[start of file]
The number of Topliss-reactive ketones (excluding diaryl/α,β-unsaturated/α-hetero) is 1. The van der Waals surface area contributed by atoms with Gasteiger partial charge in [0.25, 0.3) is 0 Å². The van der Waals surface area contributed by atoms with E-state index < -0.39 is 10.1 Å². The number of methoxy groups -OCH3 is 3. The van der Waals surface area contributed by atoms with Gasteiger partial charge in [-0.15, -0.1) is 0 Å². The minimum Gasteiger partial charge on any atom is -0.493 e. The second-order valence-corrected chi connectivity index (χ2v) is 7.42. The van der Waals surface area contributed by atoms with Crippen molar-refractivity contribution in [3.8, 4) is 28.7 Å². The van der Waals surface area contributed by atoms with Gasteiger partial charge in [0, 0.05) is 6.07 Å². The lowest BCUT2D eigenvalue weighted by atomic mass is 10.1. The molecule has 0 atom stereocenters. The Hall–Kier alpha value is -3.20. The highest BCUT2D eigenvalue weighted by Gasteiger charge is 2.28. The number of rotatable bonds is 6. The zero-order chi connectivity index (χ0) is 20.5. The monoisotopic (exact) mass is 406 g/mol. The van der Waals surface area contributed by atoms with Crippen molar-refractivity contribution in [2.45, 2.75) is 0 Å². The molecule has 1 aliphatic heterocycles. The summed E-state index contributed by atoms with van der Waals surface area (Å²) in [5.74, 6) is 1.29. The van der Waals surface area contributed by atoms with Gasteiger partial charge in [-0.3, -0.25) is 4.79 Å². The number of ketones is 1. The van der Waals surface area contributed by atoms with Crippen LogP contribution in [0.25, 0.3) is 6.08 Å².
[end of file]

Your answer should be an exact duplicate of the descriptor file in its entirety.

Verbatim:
The number of Topliss-reactive ketones (excluding diaryl/α,β-unsaturated/α-hetero) is 1. The van der Waals surface area contributed by atoms with Gasteiger partial charge in [0.25, 0.3) is 0 Å². The van der Waals surface area contributed by atoms with E-state index < -0.39 is 10.1 Å². The number of methoxy groups -OCH3 is 3. The van der Waals surface area contributed by atoms with Gasteiger partial charge in [-0.15, -0.1) is 0 Å². The minimum Gasteiger partial charge on any atom is -0.493 e. The second-order valence-corrected chi connectivity index (χ2v) is 7.42. The van der Waals surface area contributed by atoms with Crippen molar-refractivity contribution in [3.8, 4) is 28.7 Å². The van der Waals surface area contributed by atoms with Gasteiger partial charge in [0, 0.05) is 6.07 Å². The lowest BCUT2D eigenvalue weighted by atomic mass is 10.1. The molecule has 0 atom stereocenters. The Hall–Kier alpha value is -3.20. The highest BCUT2D eigenvalue weighted by Gasteiger charge is 2.28. The number of rotatable bonds is 6. The zero-order chi connectivity index (χ0) is 20.5. The monoisotopic (exact) mass is 406 g/mol. The van der Waals surface area contributed by atoms with Crippen molar-refractivity contribution in [2.45, 2.75) is 0 Å². The molecule has 1 aliphatic heterocycles. The summed E-state index contributed by atoms with van der Waals surface area (Å²) in [5.74, 6) is 1.29. The van der Waals surface area contributed by atoms with Gasteiger partial charge in [-0.3, -0.25) is 4.79 Å². The number of ketones is 1. The van der Waals surface area contributed by atoms with Crippen LogP contribution in [0.25, 0.3) is 6.08 Å².